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The nubian vulture perched near the lions waiting for a meal , the yellow throated longclaw on a lovely perch , and the Oxpeckers on their favourite perch , the Cape Horn buffalo .

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The handsome Crowned Cranes always found in pairs.

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My parents have left me in charge ! Hushhhhhh! They are just 20 mts away !!

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The wildebeest herd caught in a flash storm at Masai Mara , and a pair of Southern Ground Hornbills looking for a grub .

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Upclose and personal with the African elephant !

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The famed 3 brothers of the Mara , after a full meal of a wildebeest .

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Mother child bond !!!

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_RDX1101 leopard3 days in the Mara, and I felt the excitement had just started . The best thing was that we had sighted the Big 5 . The food, the service at the Mara Sopa lodge was brilliant . The local people across the country are very friendly !

The next stop was Nakuru . This was a 1 day stopover before we moved onto Naivasha , and then for our return back to Nairobi .

Our luck ran out at Nakuru , where our vehicle had an issue and our driver had to go to the city to get a mechanic to fix it . we lost some precious time and ended up getting only 2 hrs in the park ._RDX9731-zebra-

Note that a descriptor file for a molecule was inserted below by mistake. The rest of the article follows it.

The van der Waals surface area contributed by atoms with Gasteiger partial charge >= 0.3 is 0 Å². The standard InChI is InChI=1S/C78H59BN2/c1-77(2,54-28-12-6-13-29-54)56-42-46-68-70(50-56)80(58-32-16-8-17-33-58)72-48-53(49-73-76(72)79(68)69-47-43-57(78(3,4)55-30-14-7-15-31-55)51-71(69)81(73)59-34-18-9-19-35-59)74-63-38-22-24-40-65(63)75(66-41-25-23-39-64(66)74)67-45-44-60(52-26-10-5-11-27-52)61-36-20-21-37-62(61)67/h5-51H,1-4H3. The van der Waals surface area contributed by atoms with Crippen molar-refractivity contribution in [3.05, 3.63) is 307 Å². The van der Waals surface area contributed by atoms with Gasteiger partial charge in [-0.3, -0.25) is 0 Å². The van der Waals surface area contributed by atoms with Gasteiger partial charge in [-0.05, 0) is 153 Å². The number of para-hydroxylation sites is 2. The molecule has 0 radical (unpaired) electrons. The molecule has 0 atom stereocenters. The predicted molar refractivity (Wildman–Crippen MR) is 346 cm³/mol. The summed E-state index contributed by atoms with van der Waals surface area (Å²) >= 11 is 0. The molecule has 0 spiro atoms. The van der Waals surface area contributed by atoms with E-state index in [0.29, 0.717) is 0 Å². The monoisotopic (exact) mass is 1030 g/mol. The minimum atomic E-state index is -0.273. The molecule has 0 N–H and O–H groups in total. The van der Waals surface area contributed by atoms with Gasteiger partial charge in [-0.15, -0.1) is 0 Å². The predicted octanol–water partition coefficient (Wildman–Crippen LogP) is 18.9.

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_RDX9848-jackal-Lake Naivasha Sopa Lodge was the most royal of our trip so far . Wished I had got my family atleast here . The resort touches the lake , and wild animals including giraffes , hippos , apes, waterbucks roam the vast acres of the lodge . The food is top notch , the rooms really luxurious !!!! Got the most beautiful Malachite kingfisher here .

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Definetly going back to Africa , and one thing I realised is that you should have Africa mentioned atleast 5 times in your top 10 bucket list items !!!

The Call Of the Monsoons

Monsoons arrived in Mumbai almost 10 days earlier than their normal schedule . It was a welcome change , as the heat subsided and the weather became a lot cooler . Went on 11th June , Sunday in search of the elusive Cinnamon Bittern and other monsoon special ;) birds . Since it was raining , could not find many birds to shoot , but instead got these hyperactive frogs strutting their wares around to attract mates . One particular male common toad got a very interesting perch and was happily croaking to his hearts content . The surroundings were really colourful , as compared to him . The image is totally unmanipulated . Shows how Nature too knows how to use its brush to create psychedelic effects !!! Have a great monsson .

SHOOTING / PHOTOGRAPHING Shorebirds

There can be a very interesting way of categorising bird photography …. the habitat of the birds . While basics still remain same , shooting a forest bird , grassland bird , shorebird , in their respective habitats all need different techniques . Here we will deal with the nuances of shooting shorebirds . Do watch the space for other shooting styles .

Shooting on the beach has its own challenges . The fine sand and moisture are the biggest threat to our equipment . Salt water can be corrosive and the residual salt particles can wreck havoc with the lenses and cameras if they find a way in . Also , since the beach has no place for us to hide , the bird can spot us from a distance . So approaching shorebirds is a huge task.

Protecting equipment :